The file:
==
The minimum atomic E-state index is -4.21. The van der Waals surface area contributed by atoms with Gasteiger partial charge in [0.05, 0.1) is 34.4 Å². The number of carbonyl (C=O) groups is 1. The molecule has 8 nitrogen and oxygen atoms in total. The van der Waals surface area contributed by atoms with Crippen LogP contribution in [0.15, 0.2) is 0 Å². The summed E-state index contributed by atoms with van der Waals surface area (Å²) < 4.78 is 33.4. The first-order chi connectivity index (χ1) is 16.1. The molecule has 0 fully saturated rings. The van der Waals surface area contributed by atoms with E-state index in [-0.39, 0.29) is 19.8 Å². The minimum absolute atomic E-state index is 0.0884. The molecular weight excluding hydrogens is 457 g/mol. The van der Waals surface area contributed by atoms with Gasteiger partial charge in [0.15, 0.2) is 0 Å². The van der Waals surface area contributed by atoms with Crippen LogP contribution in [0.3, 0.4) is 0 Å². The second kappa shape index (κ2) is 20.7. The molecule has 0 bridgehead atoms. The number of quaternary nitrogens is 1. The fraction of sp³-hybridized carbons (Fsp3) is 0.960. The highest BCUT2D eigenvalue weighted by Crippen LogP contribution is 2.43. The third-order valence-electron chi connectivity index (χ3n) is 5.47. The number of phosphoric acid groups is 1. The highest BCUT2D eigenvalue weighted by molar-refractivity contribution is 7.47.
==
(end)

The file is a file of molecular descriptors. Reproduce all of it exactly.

The minimum atomic E-state index is -4.21. The van der Waals surface area contributed by atoms with Gasteiger partial charge in [0.05, 0.1) is 34.4 Å². The number of carbonyl (C=O) groups is 1. The molecule has 8 nitrogen and oxygen atoms in total. The van der Waals surface area contributed by atoms with Crippen LogP contribution in [0.15, 0.2) is 0 Å². The summed E-state index contributed by atoms with van der Waals surface area (Å²) < 4.78 is 33.4. The first-order chi connectivity index (χ1) is 16.1. The molecule has 0 fully saturated rings. The van der Waals surface area contributed by atoms with E-state index in [-0.39, 0.29) is 19.8 Å². The minimum absolute atomic E-state index is 0.0884. The molecular weight excluding hydrogens is 457 g/mol. The van der Waals surface area contributed by atoms with Gasteiger partial charge in [0.15, 0.2) is 0 Å². The van der Waals surface area contributed by atoms with Crippen LogP contribution in [0.3, 0.4) is 0 Å². The second kappa shape index (κ2) is 20.7. The molecule has 0 bridgehead atoms. The number of quaternary nitrogens is 1. The fraction of sp³-hybridized carbons (Fsp3) is 0.960. The highest BCUT2D eigenvalue weighted by Crippen LogP contribution is 2.43. The third-order valence-electron chi connectivity index (χ3n) is 5.47. The number of phosphoric acid groups is 1. The highest BCUT2D eigenvalue weighted by molar-refractivity contribution is 7.47.